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ICC Note: In the second such incident within the past six months, a foreign Christian has been blacklisted and effectively banned from the country of Turkey. David Byle, Chairman of the Bible Correspondence Course, has opened a court case against the government to appeal the ruling and have his name removed from the blacklist. Byle, has lived in Turkey since 1999, has been forced to leave behind his wife and five children while he attempts to re-apply for permission to live in Turkey. There have been between 5-10 families who have faced similar experiences over the past few years,  said Umut Sahin of the Alliance of Protestant Churches.
By Damaris Kremida
12/17/2013 Turkey (World Watch Monitor) – A Canadian-American street evangelist left Istanbul on Saturday (Dec. 14) after Turkey’s Ministry of Interior repeatedly denied him a residence permit with no explanation.
David Byle, Chairman of the Bible Correspondence Course (BCC), has opened a court case against Turkey’s Ministry of Interior in an effort to remove his name from the country’s blacklist.
In the last three years, Byle, 44, has been arrested, taken to court, been denied entry to the country and threatened with deportation. He has also spent time in prison. But the final straw for him has been in the last two years when he has repeatedly been denied a residence permit without any explanation. (He has lived in Turkey since 1999).
Authorities refuse to explain why Byle is on their blacklist, but Byle says it is because of his Christian evangelism in Istanbul, where he and teams from the BCC gather crowds on the streets with the use of a sketch-board.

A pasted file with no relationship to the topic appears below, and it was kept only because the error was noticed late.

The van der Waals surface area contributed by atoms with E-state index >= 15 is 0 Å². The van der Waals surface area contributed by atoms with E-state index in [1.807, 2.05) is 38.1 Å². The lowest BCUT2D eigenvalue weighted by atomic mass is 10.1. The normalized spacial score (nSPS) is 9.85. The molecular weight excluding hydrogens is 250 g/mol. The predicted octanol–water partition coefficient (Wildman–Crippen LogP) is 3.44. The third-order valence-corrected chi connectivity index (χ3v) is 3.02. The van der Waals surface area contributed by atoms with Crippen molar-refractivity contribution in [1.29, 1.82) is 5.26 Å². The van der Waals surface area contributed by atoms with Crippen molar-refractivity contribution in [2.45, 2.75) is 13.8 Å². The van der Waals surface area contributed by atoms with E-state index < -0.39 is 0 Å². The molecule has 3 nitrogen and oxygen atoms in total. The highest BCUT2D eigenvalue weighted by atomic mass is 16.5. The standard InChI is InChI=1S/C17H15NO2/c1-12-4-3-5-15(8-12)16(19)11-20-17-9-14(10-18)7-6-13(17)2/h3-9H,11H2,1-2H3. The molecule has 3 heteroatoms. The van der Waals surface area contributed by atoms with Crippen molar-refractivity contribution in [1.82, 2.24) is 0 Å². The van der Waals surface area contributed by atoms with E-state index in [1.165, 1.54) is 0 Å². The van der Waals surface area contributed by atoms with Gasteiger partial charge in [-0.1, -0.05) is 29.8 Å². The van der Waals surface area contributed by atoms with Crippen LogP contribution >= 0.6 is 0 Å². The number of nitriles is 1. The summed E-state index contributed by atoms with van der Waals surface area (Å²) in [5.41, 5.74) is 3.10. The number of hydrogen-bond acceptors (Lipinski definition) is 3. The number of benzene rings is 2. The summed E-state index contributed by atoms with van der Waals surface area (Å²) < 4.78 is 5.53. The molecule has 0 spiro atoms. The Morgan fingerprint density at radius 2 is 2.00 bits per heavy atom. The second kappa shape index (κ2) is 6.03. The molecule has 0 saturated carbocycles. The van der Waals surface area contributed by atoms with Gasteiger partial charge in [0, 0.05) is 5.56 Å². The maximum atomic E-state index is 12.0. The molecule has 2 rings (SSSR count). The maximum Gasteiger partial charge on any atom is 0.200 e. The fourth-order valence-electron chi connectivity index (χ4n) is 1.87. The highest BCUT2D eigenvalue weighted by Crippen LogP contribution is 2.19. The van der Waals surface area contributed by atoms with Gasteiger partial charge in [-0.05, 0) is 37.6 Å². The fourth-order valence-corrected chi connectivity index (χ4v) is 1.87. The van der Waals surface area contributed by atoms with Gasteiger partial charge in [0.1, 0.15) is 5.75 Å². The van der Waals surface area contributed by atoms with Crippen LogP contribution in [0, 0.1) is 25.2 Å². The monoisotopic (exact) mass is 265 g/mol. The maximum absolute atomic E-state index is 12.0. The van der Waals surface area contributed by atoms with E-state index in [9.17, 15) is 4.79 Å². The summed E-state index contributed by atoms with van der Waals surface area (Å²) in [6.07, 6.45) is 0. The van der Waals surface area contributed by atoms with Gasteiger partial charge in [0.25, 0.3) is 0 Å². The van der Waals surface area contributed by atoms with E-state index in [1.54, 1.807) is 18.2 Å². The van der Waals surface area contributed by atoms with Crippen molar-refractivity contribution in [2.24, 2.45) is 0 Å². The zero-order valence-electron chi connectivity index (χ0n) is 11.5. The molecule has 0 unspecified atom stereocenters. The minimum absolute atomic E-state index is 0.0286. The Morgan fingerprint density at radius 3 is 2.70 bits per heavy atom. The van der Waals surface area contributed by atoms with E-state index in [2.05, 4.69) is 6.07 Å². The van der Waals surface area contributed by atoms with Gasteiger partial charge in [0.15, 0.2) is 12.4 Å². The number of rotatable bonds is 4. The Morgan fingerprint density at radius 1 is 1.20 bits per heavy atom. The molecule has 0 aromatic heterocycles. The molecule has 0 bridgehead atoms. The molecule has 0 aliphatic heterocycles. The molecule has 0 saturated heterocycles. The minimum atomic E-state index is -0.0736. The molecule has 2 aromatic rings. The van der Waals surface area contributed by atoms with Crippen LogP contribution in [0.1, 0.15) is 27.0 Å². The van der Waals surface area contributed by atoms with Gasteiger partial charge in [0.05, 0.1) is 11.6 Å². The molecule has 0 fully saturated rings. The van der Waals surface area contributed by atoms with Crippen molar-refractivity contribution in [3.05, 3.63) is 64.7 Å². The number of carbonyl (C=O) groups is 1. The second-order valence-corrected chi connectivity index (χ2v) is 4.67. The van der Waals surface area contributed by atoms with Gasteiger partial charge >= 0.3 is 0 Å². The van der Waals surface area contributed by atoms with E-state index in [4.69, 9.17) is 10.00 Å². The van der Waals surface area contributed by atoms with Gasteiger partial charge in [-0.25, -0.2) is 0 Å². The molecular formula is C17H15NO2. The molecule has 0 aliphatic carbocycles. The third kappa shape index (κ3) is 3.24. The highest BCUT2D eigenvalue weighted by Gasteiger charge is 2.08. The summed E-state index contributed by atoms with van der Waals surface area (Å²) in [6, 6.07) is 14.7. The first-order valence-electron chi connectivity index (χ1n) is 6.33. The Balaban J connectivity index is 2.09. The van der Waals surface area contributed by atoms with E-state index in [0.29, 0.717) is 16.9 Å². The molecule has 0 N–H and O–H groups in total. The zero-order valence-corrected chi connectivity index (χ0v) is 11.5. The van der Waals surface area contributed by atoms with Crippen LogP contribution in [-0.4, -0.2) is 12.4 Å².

His lawyer has requested a written explanation from the authorities, who have stayed silent and advised that Byle apply for a visa from his home country. To that end, the US citizen flew to Chicago, leaving behind in their Istanbul home his wife, who is German, and their five children aged between eight and 14.
And this is not the last the Turkish government will hear of Byle. The court case he opened this week against the Ministry of Interior (in an effort to remove the restriction on his file) adds to another case launched four years ago.
In November 2009, when Byle was arrested after doing some open-air ‘street evangelism’ in Istanbul, Turkey’s Ministry of Interior accused him of “forceful missionary activity” and “disturbing the peace”.
Byle won in 2011, but the Ministry appealed. The case is stuck in a bureaucratic backlog, but Byle’s lawyers expect Turkey’s high court, Danistay, to consider it in 2014.
They say his case is important because it could set a precedent for other missionaries in Turkey. And if they do not win the case in Turkey, they plan to take it to the European Court of Human Rights.
Byle said he and his team from the BCC, which he helped gain official recognition as an association, have been taking to the streets to talk about Christianity for nearly eight years. The association’s Turkish name is officially “Association for the Propagation of the Bible”.
The BCC was approved by the Governate of Istanbul in 2009 and, as its title and mission statement, says its main purpose is to disseminate information about the Bible. Turkey’s Constitution states all people have the right to share their faith and it is a crime to stop someone from doing so.
“Even if David and the BCC’s methods are a little aggressive, theirs is an important service to our country and the Turkish church,” said Umut Sahin, member of the legal committee of Turkey’s Protestant Churches. “David and the BCC are in no way guilty before the law. David is innocent and does not deserve to be thrown out of the country.” Sahin is a Turkish convert to Christianity from Islam; Turkey has approximately 5,000 Turkish Protestant converts.

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